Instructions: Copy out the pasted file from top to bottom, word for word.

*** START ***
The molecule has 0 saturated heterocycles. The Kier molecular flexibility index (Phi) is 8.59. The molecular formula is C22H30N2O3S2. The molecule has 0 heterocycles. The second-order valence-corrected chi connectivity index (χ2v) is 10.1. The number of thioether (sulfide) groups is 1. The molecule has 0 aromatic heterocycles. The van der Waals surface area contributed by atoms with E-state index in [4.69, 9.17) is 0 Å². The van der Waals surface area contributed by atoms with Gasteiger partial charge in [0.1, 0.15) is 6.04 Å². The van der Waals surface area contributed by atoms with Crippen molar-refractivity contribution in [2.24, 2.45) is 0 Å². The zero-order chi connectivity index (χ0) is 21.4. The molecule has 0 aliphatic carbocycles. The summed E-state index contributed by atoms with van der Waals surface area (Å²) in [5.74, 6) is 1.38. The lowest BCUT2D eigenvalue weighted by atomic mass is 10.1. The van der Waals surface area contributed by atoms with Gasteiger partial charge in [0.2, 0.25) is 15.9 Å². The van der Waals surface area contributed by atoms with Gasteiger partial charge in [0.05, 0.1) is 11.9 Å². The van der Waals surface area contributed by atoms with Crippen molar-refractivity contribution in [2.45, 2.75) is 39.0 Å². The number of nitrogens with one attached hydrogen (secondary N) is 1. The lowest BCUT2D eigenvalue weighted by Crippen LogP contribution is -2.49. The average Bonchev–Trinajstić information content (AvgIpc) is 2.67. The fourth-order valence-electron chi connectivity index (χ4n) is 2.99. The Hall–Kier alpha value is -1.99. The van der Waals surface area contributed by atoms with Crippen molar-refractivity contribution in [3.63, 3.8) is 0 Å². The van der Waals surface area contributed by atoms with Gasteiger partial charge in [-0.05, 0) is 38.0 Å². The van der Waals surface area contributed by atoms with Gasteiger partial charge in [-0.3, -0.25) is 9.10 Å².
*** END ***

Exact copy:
The molecule has 0 saturated heterocycles. The Kier molecular flexibility index (Phi) is 8.59. The molecular formula is C22H30N2O3S2. The molecule has 0 heterocycles. The second-order valence-corrected chi connectivity index (χ2v) is 10.1. The number of thioether (sulfide) groups is 1. The molecule has 0 aromatic heterocycles. The van der Waals surface area contributed by atoms with E-state index in [4.69, 9.17) is 0 Å². The van der Waals surface area contributed by atoms with Gasteiger partial charge in [0.1, 0.15) is 6.04 Å². The van der Waals surface area contributed by atoms with Crippen molar-refractivity contribution in [2.24, 2.45) is 0 Å². The zero-order chi connectivity index (χ0) is 21.4. The molecule has 0 aliphatic carbocycles. The summed E-state index contributed by atoms with van der Waals surface area (Å²) in [5.74, 6) is 1.38. The lowest BCUT2D eigenvalue weighted by atomic mass is 10.1. The van der Waals surface area contributed by atoms with Gasteiger partial charge in [0.2, 0.25) is 15.9 Å². The van der Waals surface area contributed by atoms with Gasteiger partial charge in [0.05, 0.1) is 11.9 Å². The van der Waals surface area contributed by atoms with Crippen molar-refractivity contribution in [2.45, 2.75) is 39.0 Å². The number of nitrogens with one attached hydrogen (secondary N) is 1. The lowest BCUT2D eigenvalue weighted by Crippen LogP contribution is -2.49. The average Bonchev–Trinajstić information content (AvgIpc) is 2.67. The fourth-order valence-electron chi connectivity index (χ4n) is 2.99. The Hall–Kier alpha value is -1.99. The van der Waals surface area contributed by atoms with Crippen molar-refractivity contribution in [3.63, 3.8) is 0 Å². The van der Waals surface area contributed by atoms with Gasteiger partial charge in [-0.05, 0) is 38.0 Å². The van der Waals surface area contributed by atoms with Gasteiger partial charge in [-0.3, -0.25) is 9.10 Å².